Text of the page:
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Instructor Amy Lundberg warms up her group for their first outdoor yoga class of the summer.

Yoga anyone? Fitnesss favorite hits the beach, water

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features Detroit Lakes, 56501
Detroit Lakes Minnesota 511 Washington Avenue 56501

Summer weather is finally here, and that means one thing: it’s beach season.

After a long, cold winter spent hunkered down indoors, many find themselves not quite bikini-ready by the time summer rolls around. With temperatures rising, getting outside for a workout can be a welcome change in stale fitness routines, and local instructors are making the most of the summer sun.

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Two classes offered by the Detroit Lakes Community and Cultural Center are using the city’s beach-side location to add a new twist to an old favorite. Instructors Amy Lundberg and Jessica Stuewe are taking their yoga classes from indoors to out, and their new locations might surprise you.

Yoga hits the beach

The feel of the sand and the sound of waves lapping against the shore set the backdrop for Lundberg’s summer beach yoga class. Beginning June 16 and offered Mondays at 8:30 a.m., she says the class enhances a traditional yoga experience.

“There’s a certain energy about it,” she said about holding the class outside. Lundberg considers yoga, which traditionally encompasses inner stillness along with outer strength, to be a great fit for the outdoors.

With the area’s long winters and short summers, she said that when she teaches yoga outside there’s always a good turnout as people take advantage of the nice weather. She hopes that this summer’s class, offered for a second year by the community center, will see even greater attendance.

“People are sharing how awesome it is,” she said, anticipating that the word-of-mouth buzz will have more people heading to the beach once classes get started.

Designed for participants of all skill levels, Lundberg, who has been teaching yoga for 13 years, said anyone is welcome to come and try it out. She offers different poses and modifications to accommodate different abilities, from beginners to those who have been practicing for years.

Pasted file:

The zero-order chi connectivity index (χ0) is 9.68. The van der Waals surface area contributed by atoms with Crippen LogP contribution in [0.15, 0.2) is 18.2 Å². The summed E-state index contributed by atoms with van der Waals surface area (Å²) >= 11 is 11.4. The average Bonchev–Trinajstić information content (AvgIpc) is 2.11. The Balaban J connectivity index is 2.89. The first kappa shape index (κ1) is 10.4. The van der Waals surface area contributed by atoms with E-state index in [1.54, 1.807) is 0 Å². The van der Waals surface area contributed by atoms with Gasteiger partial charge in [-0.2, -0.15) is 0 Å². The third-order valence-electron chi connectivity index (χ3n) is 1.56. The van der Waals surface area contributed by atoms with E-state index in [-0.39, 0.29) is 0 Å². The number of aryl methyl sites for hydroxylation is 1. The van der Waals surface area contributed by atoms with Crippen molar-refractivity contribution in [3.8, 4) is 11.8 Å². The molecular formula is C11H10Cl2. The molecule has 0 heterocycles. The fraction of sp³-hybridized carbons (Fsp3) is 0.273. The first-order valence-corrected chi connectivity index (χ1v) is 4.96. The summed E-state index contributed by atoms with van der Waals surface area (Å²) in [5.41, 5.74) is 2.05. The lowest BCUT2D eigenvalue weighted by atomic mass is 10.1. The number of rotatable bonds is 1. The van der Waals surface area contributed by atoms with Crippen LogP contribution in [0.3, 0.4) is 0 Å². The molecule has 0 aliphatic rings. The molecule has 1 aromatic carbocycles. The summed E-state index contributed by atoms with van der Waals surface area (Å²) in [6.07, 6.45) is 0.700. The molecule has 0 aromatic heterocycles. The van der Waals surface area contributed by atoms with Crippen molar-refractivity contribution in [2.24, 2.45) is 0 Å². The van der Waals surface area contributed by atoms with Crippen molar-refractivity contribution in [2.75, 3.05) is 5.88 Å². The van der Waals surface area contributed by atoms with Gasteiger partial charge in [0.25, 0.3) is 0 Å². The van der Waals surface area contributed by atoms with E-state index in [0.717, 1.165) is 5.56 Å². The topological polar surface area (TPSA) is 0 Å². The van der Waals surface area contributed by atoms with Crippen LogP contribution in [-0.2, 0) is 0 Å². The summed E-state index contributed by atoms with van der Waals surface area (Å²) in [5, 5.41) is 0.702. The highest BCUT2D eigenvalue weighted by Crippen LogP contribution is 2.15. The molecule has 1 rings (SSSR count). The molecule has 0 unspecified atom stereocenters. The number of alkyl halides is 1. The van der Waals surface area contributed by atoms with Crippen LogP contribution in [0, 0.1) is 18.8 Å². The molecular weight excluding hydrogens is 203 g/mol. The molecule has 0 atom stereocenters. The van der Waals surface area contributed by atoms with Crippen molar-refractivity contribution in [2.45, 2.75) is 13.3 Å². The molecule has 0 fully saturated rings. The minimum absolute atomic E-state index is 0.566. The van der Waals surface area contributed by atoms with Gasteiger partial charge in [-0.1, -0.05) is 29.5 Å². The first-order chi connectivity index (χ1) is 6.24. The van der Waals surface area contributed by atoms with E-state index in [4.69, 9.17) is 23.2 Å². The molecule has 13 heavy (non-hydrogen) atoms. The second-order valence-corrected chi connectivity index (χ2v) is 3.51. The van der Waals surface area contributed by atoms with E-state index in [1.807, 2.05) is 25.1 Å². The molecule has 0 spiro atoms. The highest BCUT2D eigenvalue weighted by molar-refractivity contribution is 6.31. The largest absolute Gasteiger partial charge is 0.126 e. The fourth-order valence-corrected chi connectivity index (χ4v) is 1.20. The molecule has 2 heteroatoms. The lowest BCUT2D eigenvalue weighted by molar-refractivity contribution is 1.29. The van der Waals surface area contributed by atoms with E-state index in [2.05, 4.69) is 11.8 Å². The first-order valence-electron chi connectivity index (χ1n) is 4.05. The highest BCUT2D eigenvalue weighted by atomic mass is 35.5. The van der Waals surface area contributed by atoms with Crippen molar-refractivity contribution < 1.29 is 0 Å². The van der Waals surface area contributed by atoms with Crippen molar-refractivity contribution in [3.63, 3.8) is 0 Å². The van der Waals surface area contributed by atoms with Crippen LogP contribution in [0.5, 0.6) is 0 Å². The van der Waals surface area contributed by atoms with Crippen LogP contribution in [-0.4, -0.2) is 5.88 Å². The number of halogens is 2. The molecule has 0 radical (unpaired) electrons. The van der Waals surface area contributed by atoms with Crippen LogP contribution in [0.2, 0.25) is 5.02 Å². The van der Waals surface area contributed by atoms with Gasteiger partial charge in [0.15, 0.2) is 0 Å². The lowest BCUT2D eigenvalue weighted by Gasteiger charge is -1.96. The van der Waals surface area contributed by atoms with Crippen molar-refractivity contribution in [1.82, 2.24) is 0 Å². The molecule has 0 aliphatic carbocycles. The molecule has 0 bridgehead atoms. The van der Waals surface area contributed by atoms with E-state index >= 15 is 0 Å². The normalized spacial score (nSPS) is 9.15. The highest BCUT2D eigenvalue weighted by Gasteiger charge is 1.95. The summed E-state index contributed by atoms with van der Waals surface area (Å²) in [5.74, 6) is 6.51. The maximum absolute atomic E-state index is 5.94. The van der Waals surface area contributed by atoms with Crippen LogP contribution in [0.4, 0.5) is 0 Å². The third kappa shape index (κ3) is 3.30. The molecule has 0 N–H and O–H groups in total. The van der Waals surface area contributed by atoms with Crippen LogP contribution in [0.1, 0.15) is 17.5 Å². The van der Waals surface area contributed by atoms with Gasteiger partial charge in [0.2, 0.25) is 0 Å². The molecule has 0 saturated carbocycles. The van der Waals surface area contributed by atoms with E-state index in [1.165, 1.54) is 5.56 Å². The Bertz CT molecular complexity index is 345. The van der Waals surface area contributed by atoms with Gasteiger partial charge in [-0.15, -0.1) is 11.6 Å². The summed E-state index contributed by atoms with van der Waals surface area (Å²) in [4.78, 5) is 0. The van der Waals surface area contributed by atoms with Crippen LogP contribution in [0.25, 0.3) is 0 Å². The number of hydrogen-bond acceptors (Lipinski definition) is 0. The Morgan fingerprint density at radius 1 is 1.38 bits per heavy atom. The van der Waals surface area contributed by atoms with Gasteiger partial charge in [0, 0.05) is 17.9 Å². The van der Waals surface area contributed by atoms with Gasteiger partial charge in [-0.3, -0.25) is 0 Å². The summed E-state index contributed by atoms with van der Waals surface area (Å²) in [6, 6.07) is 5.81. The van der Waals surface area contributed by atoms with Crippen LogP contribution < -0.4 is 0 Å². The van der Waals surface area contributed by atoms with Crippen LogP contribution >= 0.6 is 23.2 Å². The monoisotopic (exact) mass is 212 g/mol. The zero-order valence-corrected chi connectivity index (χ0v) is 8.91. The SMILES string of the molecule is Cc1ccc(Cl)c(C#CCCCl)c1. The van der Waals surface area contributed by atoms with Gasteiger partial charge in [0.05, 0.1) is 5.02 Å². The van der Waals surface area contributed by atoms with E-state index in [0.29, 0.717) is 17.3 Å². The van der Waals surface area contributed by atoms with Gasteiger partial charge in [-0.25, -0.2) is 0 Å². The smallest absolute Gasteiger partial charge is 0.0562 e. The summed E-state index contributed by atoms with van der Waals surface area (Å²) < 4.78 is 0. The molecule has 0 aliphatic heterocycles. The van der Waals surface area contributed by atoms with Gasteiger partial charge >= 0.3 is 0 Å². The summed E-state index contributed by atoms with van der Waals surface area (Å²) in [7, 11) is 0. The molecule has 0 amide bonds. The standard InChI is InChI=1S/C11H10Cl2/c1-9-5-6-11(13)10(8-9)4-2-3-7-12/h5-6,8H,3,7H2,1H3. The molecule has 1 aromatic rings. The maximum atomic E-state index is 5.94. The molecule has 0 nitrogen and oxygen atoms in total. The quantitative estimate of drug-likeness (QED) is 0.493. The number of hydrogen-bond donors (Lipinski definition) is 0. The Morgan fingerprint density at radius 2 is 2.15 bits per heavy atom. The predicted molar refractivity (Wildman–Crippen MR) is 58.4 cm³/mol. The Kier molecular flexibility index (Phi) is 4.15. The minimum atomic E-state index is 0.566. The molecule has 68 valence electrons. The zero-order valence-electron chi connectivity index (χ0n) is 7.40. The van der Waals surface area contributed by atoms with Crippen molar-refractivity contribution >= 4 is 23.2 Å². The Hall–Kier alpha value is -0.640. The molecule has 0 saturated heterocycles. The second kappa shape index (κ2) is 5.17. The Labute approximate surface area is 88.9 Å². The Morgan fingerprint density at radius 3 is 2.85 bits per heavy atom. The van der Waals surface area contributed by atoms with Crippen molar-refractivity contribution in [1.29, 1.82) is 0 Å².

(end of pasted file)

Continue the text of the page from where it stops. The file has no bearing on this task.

“Just come and have fun,” Lundberg said, and make sure to bring along your yoga mat.

Paddle and pose: yoga goes aquatic

After gaining popularity in the lakes area over the past few years, stand-up paddleboards are being utilized in a new way.

The boards, which resemble large surfboards and are traditionally used by standing and using a paddle to move about on the water, add a unique element to a traditional yoga class.

It might look intimidating at first, but Stuewe said that participants of all skill levels are welcome to her paddleboard yoga class. She said that the difficulty of the moves taught is “completely dependent on what the class is comfortable with.”

During the class, participants paddle out and execute yoga moves on the boards. The balance required by being on the water adds to the overall effectiveness of the workout.

This is the third year Stuewe has taught the class through the center. Previous years have been taught earlier in the spring and held in the center’s pool, so Stuewe is excited to take the class outdoors.

“That’s one of the reasons we love living here, enjoying being out on the water…why not do your fitness there as well?” she said.

While Stuewe doesn’t often see class attendees take a spill into the water, she advises having a change of clothes and a towel nearby just in case. Boards are provided for participants, and she said that putting on a swimsuit underneath normal workout clothes is a good idea. And, according to Stuewe, the most important thing to bring to the class is an “adventurous attitude.”

Something else Stuewe adds to the class is an emphasis on giving back. During the class she sets up a free-will donation to March of Dimes. Her son was born prematurely a year and a half ago, and she hopes class attendees will show support for the charity, which funds research on premature births, birth defects and infant mortality.

Those who are interested in the class should call the center beforehand, as the number of available boards is limited. Stuewe also recommends showing up 15 minutes prior to the class’s start time to get set up and ready to paddle out.

Other options available, too

Whether in a studio, on the beach or out on the water, the benefits of yoga go beyond looking good in a bathing suit.

Increased flexibility and an emphasis on overall wellbeing make yoga a good option for both casual fitness-seekers and serious athletes alike.

The classes are open to community center members, but other interested participants can use a day pass or multiple use punch-pass to check the classes out. Those passes are offered through DLCCC.

And if yoga’s not your style, the center is offering a host of other classes to keep yourself beach-ready this summer. Options include cycling, high intensity interval training (H.I.I.T), Zumba and many more.

Lundberg also said that through her personal business she is offering a re-boot program in Washington Park. The class will focus on both inner and outer fitness and nutrition.

Lundberg said the class will “work at the soul level,” and benefit those who have spent years feeling “fatigued and overwhelmed.” Information on class start dates and registration can be found on Lundberg’s website: www.aimforfitness.com.

Stuewe offers additional stand-up paddleboard classes through her business, Lakes Pace. Contact information and class details can be found on her website: www.supnorthmn.com.

More information on both yoga classes can be found at the Detroit Lakes Community and Cultural Center and on their website.

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